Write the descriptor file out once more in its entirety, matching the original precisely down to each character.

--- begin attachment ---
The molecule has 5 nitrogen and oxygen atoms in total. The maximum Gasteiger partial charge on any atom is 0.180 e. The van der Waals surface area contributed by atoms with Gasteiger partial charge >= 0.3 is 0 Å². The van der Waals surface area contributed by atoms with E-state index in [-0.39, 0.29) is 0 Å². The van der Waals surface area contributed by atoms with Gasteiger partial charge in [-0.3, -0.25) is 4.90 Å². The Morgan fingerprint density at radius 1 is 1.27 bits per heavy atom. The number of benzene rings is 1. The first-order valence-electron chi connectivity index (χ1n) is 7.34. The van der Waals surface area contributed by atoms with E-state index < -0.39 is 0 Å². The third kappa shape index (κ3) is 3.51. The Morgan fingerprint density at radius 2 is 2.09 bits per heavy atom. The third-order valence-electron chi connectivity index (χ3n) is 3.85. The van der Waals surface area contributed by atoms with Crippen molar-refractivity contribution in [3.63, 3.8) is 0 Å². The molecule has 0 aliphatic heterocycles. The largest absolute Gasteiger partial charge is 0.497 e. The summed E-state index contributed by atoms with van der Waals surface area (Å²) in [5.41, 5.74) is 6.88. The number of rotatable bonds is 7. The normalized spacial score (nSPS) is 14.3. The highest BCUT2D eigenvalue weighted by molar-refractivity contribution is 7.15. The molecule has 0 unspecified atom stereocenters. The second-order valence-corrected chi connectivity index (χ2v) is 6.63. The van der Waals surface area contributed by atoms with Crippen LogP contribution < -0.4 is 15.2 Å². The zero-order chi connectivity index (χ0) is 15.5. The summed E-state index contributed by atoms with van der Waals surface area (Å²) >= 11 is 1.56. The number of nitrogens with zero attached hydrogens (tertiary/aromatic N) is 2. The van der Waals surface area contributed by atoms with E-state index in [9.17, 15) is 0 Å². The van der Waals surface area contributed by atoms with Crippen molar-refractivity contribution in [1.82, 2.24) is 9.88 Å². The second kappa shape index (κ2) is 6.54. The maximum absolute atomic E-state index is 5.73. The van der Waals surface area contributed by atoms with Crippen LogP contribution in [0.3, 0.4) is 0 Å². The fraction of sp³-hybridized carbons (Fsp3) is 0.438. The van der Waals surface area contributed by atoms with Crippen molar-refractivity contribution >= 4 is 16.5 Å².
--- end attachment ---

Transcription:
The molecule has 5 nitrogen and oxygen atoms in total. The maximum Gasteiger partial charge on any atom is 0.180 e. The van der Waals surface area contributed by atoms with Gasteiger partial charge >= 0.3 is 0 Å². The van der Waals surface area contributed by atoms with E-state index in [-0.39, 0.29) is 0 Å². The van der Waals surface area contributed by atoms with Gasteiger partial charge in [-0.3, -0.25) is 4.90 Å². The Morgan fingerprint density at radius 1 is 1.27 bits per heavy atom. The number of benzene rings is 1. The first-order valence-electron chi connectivity index (χ1n) is 7.34. The van der Waals surface area contributed by atoms with E-state index < -0.39 is 0 Å². The third kappa shape index (κ3) is 3.51. The Morgan fingerprint density at radius 2 is 2.09 bits per heavy atom. The third-order valence-electron chi connectivity index (χ3n) is 3.85. The van der Waals surface area contributed by atoms with Crippen molar-refractivity contribution in [3.63, 3.8) is 0 Å². The molecule has 0 aliphatic heterocycles. The largest absolute Gasteiger partial charge is 0.497 e. The summed E-state index contributed by atoms with van der Waals surface area (Å²) in [5.41, 5.74) is 6.88. The number of rotatable bonds is 7. The normalized spacial score (nSPS) is 14.3. The highest BCUT2D eigenvalue weighted by molar-refractivity contribution is 7.15. The molecule has 0 unspecified atom stereocenters. The second-order valence-corrected chi connectivity index (χ2v) is 6.63. The van der Waals surface area contributed by atoms with Crippen LogP contribution < -0.4 is 15.2 Å². The zero-order chi connectivity index (χ0) is 15.5. The summed E-state index contributed by atoms with van der Waals surface area (Å²) >= 11 is 1.56. The number of nitrogens with zero attached hydrogens (tertiary/aromatic N) is 2. The van der Waals surface area contributed by atoms with E-state index in [9.17, 15) is 0 Å². The van der Waals surface area contributed by atoms with Crippen molar-refractivity contribution in [1.82, 2.24) is 9.88 Å². The second kappa shape index (κ2) is 6.54. The maximum absolute atomic E-state index is 5.73. The van der Waals surface area contributed by atoms with Crippen LogP contribution in [0.3, 0.4) is 0 Å². The fraction of sp³-hybridized carbons (Fsp3) is 0.438. The van der Waals surface area contributed by atoms with Crippen molar-refractivity contribution >= 4 is 16.5 Å².